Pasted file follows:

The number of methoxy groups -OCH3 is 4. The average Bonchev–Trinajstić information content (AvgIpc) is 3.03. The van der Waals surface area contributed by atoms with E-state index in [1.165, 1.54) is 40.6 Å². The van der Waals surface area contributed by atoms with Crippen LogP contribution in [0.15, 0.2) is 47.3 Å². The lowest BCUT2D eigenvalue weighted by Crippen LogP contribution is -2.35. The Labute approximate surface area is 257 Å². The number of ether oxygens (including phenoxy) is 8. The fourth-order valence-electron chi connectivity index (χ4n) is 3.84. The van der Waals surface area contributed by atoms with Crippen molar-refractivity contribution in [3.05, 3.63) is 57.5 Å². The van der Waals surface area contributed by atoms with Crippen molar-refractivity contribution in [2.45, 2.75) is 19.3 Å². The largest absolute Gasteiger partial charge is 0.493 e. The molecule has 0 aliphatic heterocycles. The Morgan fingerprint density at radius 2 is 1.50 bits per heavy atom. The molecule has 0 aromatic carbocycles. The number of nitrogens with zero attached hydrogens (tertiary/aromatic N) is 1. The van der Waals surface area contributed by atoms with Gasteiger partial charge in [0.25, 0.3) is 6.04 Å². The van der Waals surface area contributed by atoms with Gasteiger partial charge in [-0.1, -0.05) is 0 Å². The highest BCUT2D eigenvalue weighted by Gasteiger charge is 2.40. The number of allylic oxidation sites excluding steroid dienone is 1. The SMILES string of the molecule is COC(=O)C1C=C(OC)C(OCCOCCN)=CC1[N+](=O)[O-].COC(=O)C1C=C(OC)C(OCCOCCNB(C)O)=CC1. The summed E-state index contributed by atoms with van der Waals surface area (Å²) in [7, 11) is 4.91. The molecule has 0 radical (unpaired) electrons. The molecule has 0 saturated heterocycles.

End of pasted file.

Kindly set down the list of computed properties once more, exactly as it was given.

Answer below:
The number of methoxy groups -OCH3 is 4. The average Bonchev–Trinajstić information content (AvgIpc) is 3.03. The van der Waals surface area contributed by atoms with E-state index in [1.165, 1.54) is 40.6 Å². The van der Waals surface area contributed by atoms with Crippen LogP contribution in [0.15, 0.2) is 47.3 Å². The lowest BCUT2D eigenvalue weighted by Crippen LogP contribution is -2.35. The Labute approximate surface area is 257 Å². The number of ether oxygens (including phenoxy) is 8. The fourth-order valence-electron chi connectivity index (χ4n) is 3.84. The van der Waals surface area contributed by atoms with Crippen molar-refractivity contribution in [3.05, 3.63) is 57.5 Å². The van der Waals surface area contributed by atoms with Crippen molar-refractivity contribution in [2.45, 2.75) is 19.3 Å². The largest absolute Gasteiger partial charge is 0.493 e. The molecule has 0 aliphatic heterocycles. The Morgan fingerprint density at radius 2 is 1.50 bits per heavy atom. The molecule has 0 aromatic carbocycles. The number of nitrogens with zero attached hydrogens (tertiary/aromatic N) is 1. The van der Waals surface area contributed by atoms with Gasteiger partial charge in [0.25, 0.3) is 6.04 Å². The van der Waals surface area contributed by atoms with Gasteiger partial charge in [-0.1, -0.05) is 0 Å². The highest BCUT2D eigenvalue weighted by Gasteiger charge is 2.40. The number of allylic oxidation sites excluding steroid dienone is 1. The SMILES string of the molecule is COC(=O)C1C=C(OC)C(OCCOCCN)=CC1[N+](=O)[O-].COC(=O)C1C=C(OC)C(OCCOCCNB(C)O)=CC1. The summed E-state index contributed by atoms with van der Waals surface area (Å²) in [7, 11) is 4.91. The molecule has 0 radical (unpaired) electrons. The molecule has 0 saturated heterocycles.